Little Champions may benefit from a wide range of treatment and therapies to assist them in reaching their full potential.
Your child’s paediatric team will be able to advise you on what is best for your child, but a summary of some of the treatments and therapies available are below and include:
- hydrotherapy or aquatic physiotherapy
- occupational therapy
- speech & language therapy
- conductive education
- orthopaedic surgery
- Selective Dorsal Rhizotomy (SDR)
Physiotherapy can be hugely beneficial to Little Champions with mobility difficulties such as cerebral palsy. It can improve motor development, ease stiffness, aid postural alignment and prevent the development of contractures.
Physiotherapists give manual therapy to affected muscles using their hands, but also teach physical exercises that stretch and strengthen muscles. Physiotherapists also offer advice on using and caring for aids and orthoses, such as special arm and leg braces that help to stretch muscles.
Your child should have access to physiotherapy through their healthcare team or through their school. Alternatively, you can find a chartered physiotherapist near you by using the search function on the Chartered Society of Physiotherapy website: csp.org.uk/public-patient/find-physiotherapist
Hydrotherapy or aquatic physiotherapy
Hydrotherapy is a specific type of treatment conducted by trained therapists for people with mobility challenges which takes place in warm swimming pools or specialist hydrotherapy pools.
Weightlessness in the water enables people to enjoy a range of motion that they may struggle with on land. Movement in the water can improve balance and postural control and increase core strength. The warmth of the water can also help to ease muscles and reduce pain.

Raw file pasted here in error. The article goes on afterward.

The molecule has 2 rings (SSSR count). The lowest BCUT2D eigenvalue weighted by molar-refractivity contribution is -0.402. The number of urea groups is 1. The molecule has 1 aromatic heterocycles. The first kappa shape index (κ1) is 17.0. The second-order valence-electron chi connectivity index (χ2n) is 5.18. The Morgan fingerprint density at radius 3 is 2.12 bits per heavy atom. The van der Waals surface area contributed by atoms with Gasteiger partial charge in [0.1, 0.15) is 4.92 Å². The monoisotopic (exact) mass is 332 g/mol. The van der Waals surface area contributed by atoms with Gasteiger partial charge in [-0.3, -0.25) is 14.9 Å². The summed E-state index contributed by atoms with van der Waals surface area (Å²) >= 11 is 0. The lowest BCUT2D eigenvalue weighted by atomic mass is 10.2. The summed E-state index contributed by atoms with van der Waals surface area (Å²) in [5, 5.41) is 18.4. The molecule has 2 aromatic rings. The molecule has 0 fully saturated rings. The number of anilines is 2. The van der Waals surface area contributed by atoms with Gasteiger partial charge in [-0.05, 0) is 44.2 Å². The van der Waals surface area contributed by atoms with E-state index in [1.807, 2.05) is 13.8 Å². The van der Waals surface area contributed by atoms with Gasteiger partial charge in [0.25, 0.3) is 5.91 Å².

Hydrotherapy pools are available on the NHS and most hospitals have access to hydrotherapy pools. Any member of your child’s healthcare team can refer you to an NHS physiotherapist for hydrotherapy.
You can find a chartered physiotherapist specialising in hydrotherapy by using the search function on the Chartered Society of Physiotherapy website: csp.org.uk/public-patient/find-physiotherapist/physio2u
Occupational therapists can provide practical help and advice on carrying out everyday tasks. For instance, an occupational therapist can assess your home and advise on adaptations or specialist equipment that will make it easier for your Little Champion to use the shower, get in or out of bed or go to the toilet.
Occupational therapists can also advise on better ways to carry out self-care tasks such as eating, brushing teeth or getting dressed. At school or in the community, they can advise on sitting at desks, using private or public transport and computers. They can also help your Little Champion to access their interests, hobbies and activities.
The Royal College of Occupational Therapists website provides useful information on finding an Occupational Therapist and has an online directory: rcotss-ip.org.uk/find
Speech and language therapy